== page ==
I remember those Facebook shares on the current generation not knowing what an audio cassette was, and then a thousand people sigh and comment on it. Considering how quickly (or slowly) people are moving to Kindles away from real books, this advert is just as poignant as it is hillarious. Will we see a time in our lifetimes, when people would not imagine real books at all? Do you still own real books? Will we need real “educational” video stories to assess books in the future?
It’s amazing how technology seeps into our lives without us realizing at times, and this advert really makes me wonder what is next. After exposing kids to technology and Google so early, do we rob their chances of real life discoveries? I will be heart broken if Riyu took to Kindle books over real books that smell of old paper, at times turning yellow. And yet, I know this may just happen. After all, my own concentration and patience with books is at an all time low such that, I am being offered to be read to- since I can’t go through entire books at times. Yet, I’ve not moved over to Kindle or the iPad to read a book. I prefer flipping pages, in reality, in tangible ways. I want to sit in a train doing that, not thinking about where I’d get to charge the machine next.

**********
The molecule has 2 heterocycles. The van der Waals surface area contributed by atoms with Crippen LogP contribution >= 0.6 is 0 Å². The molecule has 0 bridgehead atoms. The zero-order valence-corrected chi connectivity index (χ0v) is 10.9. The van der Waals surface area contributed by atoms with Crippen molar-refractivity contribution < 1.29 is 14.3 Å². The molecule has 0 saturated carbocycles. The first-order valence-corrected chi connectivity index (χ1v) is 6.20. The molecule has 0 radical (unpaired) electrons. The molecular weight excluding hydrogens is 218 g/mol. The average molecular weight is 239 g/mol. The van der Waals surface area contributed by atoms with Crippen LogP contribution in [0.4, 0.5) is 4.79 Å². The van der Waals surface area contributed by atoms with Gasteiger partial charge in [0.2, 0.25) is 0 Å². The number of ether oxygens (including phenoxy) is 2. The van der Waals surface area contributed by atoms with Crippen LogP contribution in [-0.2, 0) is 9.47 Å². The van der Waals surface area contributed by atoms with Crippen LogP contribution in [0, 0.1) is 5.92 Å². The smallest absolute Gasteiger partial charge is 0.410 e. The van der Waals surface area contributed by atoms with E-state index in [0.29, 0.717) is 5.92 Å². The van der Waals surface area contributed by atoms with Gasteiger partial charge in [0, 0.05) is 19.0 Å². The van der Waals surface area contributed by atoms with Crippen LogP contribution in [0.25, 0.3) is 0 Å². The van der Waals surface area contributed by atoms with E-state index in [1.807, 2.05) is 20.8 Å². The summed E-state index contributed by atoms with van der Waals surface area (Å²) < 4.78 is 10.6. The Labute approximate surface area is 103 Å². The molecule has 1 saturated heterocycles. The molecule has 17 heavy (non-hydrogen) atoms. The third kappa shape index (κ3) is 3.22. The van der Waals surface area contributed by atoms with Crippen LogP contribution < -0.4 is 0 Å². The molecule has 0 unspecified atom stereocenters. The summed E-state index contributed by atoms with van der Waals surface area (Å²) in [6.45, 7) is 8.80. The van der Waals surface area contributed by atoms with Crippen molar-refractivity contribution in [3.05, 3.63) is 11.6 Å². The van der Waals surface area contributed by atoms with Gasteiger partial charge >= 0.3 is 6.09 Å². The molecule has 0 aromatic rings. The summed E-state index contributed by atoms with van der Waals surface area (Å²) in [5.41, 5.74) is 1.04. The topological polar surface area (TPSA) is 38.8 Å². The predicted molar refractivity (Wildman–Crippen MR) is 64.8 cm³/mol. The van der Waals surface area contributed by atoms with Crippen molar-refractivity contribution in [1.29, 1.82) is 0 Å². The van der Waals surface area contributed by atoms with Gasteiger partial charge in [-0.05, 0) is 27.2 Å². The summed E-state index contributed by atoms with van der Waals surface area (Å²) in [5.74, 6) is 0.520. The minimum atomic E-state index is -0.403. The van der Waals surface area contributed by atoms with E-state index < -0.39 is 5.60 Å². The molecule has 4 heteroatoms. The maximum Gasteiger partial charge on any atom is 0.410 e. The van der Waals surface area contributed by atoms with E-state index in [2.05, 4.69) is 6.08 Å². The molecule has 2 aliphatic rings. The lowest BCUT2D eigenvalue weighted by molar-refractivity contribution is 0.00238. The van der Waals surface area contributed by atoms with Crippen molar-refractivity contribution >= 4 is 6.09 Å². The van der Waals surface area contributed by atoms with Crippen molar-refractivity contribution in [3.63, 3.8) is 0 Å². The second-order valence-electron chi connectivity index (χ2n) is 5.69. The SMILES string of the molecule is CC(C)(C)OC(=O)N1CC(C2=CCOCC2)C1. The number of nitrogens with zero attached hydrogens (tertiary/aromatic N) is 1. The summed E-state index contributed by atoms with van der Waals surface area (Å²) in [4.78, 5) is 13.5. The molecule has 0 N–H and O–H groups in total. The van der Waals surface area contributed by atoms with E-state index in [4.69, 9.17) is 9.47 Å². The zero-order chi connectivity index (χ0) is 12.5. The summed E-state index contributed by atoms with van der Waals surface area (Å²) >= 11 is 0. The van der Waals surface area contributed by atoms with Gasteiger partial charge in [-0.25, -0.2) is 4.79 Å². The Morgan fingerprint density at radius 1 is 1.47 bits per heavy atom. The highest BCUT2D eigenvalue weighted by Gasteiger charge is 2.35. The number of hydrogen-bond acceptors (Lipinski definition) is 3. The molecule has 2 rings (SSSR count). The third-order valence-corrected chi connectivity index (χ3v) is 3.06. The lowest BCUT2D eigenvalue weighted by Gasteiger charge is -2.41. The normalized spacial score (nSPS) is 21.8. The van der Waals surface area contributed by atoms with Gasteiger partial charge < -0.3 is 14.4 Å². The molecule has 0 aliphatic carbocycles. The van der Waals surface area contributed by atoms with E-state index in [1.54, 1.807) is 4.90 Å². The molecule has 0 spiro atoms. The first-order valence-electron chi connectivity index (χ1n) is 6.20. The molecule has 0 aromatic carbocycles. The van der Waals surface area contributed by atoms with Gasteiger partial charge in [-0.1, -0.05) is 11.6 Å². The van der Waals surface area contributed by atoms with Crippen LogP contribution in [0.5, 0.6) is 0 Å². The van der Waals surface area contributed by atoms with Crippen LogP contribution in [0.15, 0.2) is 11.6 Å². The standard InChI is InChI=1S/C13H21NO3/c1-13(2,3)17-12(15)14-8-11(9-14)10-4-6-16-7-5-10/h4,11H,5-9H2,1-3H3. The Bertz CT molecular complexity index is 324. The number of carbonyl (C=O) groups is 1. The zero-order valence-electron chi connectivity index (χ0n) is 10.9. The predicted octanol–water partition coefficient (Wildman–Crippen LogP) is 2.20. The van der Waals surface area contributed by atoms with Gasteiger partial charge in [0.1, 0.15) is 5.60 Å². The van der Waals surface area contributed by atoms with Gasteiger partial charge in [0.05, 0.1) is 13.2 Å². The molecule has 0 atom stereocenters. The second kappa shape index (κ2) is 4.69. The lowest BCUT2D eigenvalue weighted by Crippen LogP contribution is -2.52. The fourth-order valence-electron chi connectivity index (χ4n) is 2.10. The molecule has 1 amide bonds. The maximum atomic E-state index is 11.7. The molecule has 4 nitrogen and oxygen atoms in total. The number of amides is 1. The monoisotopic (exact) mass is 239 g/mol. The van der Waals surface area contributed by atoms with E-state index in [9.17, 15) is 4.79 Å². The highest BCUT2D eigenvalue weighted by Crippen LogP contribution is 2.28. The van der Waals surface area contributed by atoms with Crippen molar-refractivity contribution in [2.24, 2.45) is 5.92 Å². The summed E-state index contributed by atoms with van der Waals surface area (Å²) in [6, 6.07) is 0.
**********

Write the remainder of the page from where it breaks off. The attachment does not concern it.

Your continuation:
There’s also a serious and real threat of viral videos about the real “offline” world gaining ground, that companies seem to be latching on to. While most are meh, this one’s just smartly executed. I like it. Although, I can’t understand why IKEA needs to print out a catalogue in today’s times. Do people buy more because they see a written book umm rather Ikea BookBook? Or is it just hanging on to tradition? Or is this their way to differentiate by making it personal, snail mail sent, printed. Whatever the case, the video made a point.
I am such a big fan of Apples in a variety of formats: cooked, online. But I am still a purist and all books on my list need to come to me via snail mail. So far, I have not moved into the conditioning of thinking what really is real by definition. How does a story seem more real on paper than a screen like paper?
And by the way, the joke’s not on Apple. The joke’s on us.